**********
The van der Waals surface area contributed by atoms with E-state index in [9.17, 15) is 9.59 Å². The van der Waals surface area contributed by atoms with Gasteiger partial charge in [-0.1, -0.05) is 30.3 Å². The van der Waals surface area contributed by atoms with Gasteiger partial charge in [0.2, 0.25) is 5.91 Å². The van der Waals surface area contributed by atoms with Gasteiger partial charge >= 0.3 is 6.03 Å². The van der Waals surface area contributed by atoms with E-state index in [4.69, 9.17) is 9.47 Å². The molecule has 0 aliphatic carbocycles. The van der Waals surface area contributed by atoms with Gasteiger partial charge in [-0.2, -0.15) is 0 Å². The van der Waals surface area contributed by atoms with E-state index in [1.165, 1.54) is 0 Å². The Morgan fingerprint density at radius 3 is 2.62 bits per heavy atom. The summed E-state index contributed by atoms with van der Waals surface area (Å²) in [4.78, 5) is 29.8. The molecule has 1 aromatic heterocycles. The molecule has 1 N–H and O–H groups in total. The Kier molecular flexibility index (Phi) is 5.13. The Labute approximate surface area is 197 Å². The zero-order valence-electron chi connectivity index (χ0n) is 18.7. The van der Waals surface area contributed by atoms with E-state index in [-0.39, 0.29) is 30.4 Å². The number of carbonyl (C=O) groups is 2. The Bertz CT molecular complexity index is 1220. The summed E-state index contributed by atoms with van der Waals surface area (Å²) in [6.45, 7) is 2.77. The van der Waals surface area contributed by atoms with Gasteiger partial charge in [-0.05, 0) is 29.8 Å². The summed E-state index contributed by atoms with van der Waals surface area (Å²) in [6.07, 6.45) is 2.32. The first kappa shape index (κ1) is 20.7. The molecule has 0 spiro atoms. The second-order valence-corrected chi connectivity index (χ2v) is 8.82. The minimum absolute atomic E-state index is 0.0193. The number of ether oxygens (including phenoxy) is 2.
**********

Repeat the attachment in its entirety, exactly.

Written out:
The van der Waals surface area contributed by atoms with E-state index in [9.17, 15) is 9.59 Å². The van der Waals surface area contributed by atoms with Gasteiger partial charge in [-0.1, -0.05) is 30.3 Å². The van der Waals surface area contributed by atoms with Gasteiger partial charge in [0.2, 0.25) is 5.91 Å². The van der Waals surface area contributed by atoms with Gasteiger partial charge >= 0.3 is 6.03 Å². The van der Waals surface area contributed by atoms with E-state index in [4.69, 9.17) is 9.47 Å². The molecule has 0 aliphatic carbocycles. The van der Waals surface area contributed by atoms with Gasteiger partial charge in [-0.2, -0.15) is 0 Å². The van der Waals surface area contributed by atoms with E-state index in [1.165, 1.54) is 0 Å². The Morgan fingerprint density at radius 3 is 2.62 bits per heavy atom. The summed E-state index contributed by atoms with van der Waals surface area (Å²) in [4.78, 5) is 29.8. The molecule has 1 aromatic heterocycles. The molecule has 1 N–H and O–H groups in total. The Kier molecular flexibility index (Phi) is 5.13. The Labute approximate surface area is 197 Å². The zero-order valence-electron chi connectivity index (χ0n) is 18.7. The van der Waals surface area contributed by atoms with E-state index in [-0.39, 0.29) is 30.4 Å². The number of carbonyl (C=O) groups is 2. The Bertz CT molecular complexity index is 1220. The summed E-state index contributed by atoms with van der Waals surface area (Å²) in [6.45, 7) is 2.77. The van der Waals surface area contributed by atoms with Gasteiger partial charge in [-0.05, 0) is 29.8 Å². The summed E-state index contributed by atoms with van der Waals surface area (Å²) in [6.07, 6.45) is 2.32. The first kappa shape index (κ1) is 20.7. The molecule has 0 spiro atoms. The second-order valence-corrected chi connectivity index (χ2v) is 8.82. The minimum absolute atomic E-state index is 0.0193. The number of ether oxygens (including phenoxy) is 2.